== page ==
Looking Back, GTA 5 Really Isn't All That Good

Five years on, its become clear GTA V was not the masterpiece everyone first claimed.

It's that time again folks! After explaining why Skyrim doesn't deserve the hype, this curmudgeon who doesn't like your favorite game is going to slaughter another sacred cow.

Now that Red Dead Redemption 2 is out, it seems like a good time to look back at Rockstar's flagship game that is somehow still getting content five years later with the bizarre Arena War landing earlier this month.

I'm not going to beat around the bush. I think GTA V was a flat out bad game, in nearly every way.

Obviously not everyone at GameSkinny agrees -- with some feeling GTA V's PC release is a 10/10 masterpiece for the ages -- so don't go off on them for my opinion, but remember that I actually draw strength and sustenance from the all caps screaming comments (a few more and I get to level up!), so keep 'em coming!

Reality And Chaos In All The Wrong Doses

I recently had the misfortune to review Gungrave VR, a game where I constantly asked myself how a developer could manage to make the exact wrong design choice at every possible turn.

While GTA V doesn't descend to that level of awful gaming hellscape (few games have that dishonor, thankfully), there are plenty of baffling design decisions from Rockstar that really take you out of the universe and highlight how this highly anticipated sequel didn't live up to its potential.

Let's start with the amazing landscape that is the meticulously crafted parody city of Los Santos.

Its big, its beautiful, and its a huge disappointment. 

Both story and gameplay flops do a major disservice to that beautiful location. The biggest problem is easily the lack of interaction with the environment due to the missing interiors for all those beautiful buildings everywhere. That's an issue constantly plaguing these huge open world games, but its particularly noticeably here. Its a shame the modding community is always relied on to fix that issue, rather than the developers being proactive and taking care of it before release.

For all its splendor, the things you can do in Los Santos also tend to be pretty boring.

While there was still plenty of humor and ludicrousness, you can tell Rockstar tried to take the series a  more grounded and realistic direction with GTA IV. With the fifth iteration of the series, Rockstar got the exact wrong combination of grounded reality and ludicrous insanity.

The developers felt a need to implement an absurd number of systems just because they could, and very few of those elements are worth your time. We could yawn our way through loading cargo containers, going to yoga class, and following the stock market. Riveting stuff to be sure.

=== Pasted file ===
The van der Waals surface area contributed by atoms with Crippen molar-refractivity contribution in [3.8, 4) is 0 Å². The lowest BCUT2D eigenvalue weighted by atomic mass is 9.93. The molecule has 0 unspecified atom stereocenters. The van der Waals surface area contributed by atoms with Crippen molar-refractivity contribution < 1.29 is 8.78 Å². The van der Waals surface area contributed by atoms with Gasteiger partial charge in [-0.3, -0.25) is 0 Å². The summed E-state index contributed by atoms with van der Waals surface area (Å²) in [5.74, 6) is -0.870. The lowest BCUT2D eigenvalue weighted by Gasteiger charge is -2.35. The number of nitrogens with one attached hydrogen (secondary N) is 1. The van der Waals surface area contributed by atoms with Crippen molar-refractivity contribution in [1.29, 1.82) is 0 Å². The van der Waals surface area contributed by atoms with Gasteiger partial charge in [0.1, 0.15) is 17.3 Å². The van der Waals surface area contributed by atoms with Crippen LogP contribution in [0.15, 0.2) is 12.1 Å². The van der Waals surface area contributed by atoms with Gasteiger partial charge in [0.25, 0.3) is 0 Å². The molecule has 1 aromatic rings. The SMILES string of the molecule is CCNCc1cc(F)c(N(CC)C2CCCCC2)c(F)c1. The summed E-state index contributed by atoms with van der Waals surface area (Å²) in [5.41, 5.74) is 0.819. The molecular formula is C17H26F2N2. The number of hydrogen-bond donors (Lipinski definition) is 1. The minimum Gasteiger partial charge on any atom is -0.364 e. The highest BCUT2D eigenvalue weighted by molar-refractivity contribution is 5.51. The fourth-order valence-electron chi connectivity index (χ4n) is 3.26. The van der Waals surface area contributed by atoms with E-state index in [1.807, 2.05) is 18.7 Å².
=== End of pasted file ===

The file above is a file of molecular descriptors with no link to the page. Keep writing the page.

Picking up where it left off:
Those "retirement simulator" elements then collide with outlandish cartoon characters and insane scenarios that creates a very odd juxtaposition of styles. 

Calling a taxi or even walking near a police officer can cause World War 3 for no reason, which is admittedly hilarious the first time. By the 80th time however, you reach a point where you really just want to cross to the other side of town without ambulances and tanks being involved, please.

Those bizarrely aggressive police always manage to show up and ruin everything from boring missions where you slowly follow someone who is going the speed limit to the absolute chore that was collecting nuclear waste from the ocean for no reason.

Awful Control Scheme Walking Or Driving

Homicidal police force aside, the difficulty overall was far too easy, and the hardest part of the game was simply battling the control scheme. There's a recurring issue here from Rockstar with clunky controls, which even continues into some areas of the much-praised Red Dead Redemption 2.

In GTA V, its hard to nail down a single major culprit in the bad control scheme because there are so many contenders.

Take the bizarre quick u-turn mechanic, which makes it difficult to go anywhere and results in frequently entering cover at the wrong location. I seriously had flashbacks of trying to turn around or see around corners in the original Resident Evil.

Then there's how the game re-auto centers on the chase cam every few seconds for no reason, making chases more of a chore than they need to be.

Even basic stuff like attaching the flashlight to the shotgun and then turning the flashlight on became a patience-straining exercise in battling the controls and guessing combination of buttons Rockstar wanted you to press. This is not an intuitive system, to say the least.

Did you spend a silly amount of money on new wardrobes for the three main characters? That's really too bad, because they will switch back to their first outfits whenever you swap between characters for no reason just to throw in another annoying layer of things to do.

Riches To Riches With No Rags To Appreciate It

On the subject of spending too much money, starting out with a mansion was a bad choice that was too much of a shift away from GTA's overall style.

It really felt like one of those episodes of an awful house hunting show where people are rich for no apparent reason. I'm a freelance baby seal puncher, and my wife gives professional thoughts and prayers. Our budget? A cool 1.2 million for a starter home.

The in-game economy in both single player and multiplayer modes are all kinds of wonky (an issue facing Red Dead Online at the moment as well), but for completely opposite reasons.